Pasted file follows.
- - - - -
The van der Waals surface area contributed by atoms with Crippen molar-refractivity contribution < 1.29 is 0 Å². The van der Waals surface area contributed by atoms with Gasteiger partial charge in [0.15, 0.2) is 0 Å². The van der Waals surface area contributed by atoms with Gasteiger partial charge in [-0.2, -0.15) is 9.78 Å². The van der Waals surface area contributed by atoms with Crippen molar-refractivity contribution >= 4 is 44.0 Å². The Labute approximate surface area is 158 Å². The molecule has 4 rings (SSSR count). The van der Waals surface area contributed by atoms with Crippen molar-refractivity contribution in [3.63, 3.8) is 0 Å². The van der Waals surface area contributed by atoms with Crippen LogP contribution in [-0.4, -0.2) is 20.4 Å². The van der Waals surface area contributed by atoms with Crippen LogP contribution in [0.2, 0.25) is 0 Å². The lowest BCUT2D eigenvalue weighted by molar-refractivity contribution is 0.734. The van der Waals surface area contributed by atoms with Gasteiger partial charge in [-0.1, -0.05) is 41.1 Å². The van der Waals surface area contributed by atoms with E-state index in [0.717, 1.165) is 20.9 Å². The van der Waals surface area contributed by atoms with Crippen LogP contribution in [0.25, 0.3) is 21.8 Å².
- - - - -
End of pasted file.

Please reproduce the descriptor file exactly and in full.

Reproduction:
The van der Waals surface area contributed by atoms with Crippen molar-refractivity contribution < 1.29 is 0 Å². The van der Waals surface area contributed by atoms with Gasteiger partial charge in [0.15, 0.2) is 0 Å². The van der Waals surface area contributed by atoms with Gasteiger partial charge in [-0.2, -0.15) is 9.78 Å². The van der Waals surface area contributed by atoms with Crippen molar-refractivity contribution >= 4 is 44.0 Å². The Labute approximate surface area is 158 Å². The molecule has 4 rings (SSSR count). The van der Waals surface area contributed by atoms with Crippen molar-refractivity contribution in [3.63, 3.8) is 0 Å². The van der Waals surface area contributed by atoms with Crippen LogP contribution in [-0.4, -0.2) is 20.4 Å². The van der Waals surface area contributed by atoms with Crippen LogP contribution in [0.2, 0.25) is 0 Å². The lowest BCUT2D eigenvalue weighted by molar-refractivity contribution is 0.734. The van der Waals surface area contributed by atoms with Gasteiger partial charge in [-0.1, -0.05) is 41.1 Å². The van der Waals surface area contributed by atoms with E-state index in [0.717, 1.165) is 20.9 Å². The van der Waals surface area contributed by atoms with Crippen LogP contribution in [0.25, 0.3) is 21.8 Å².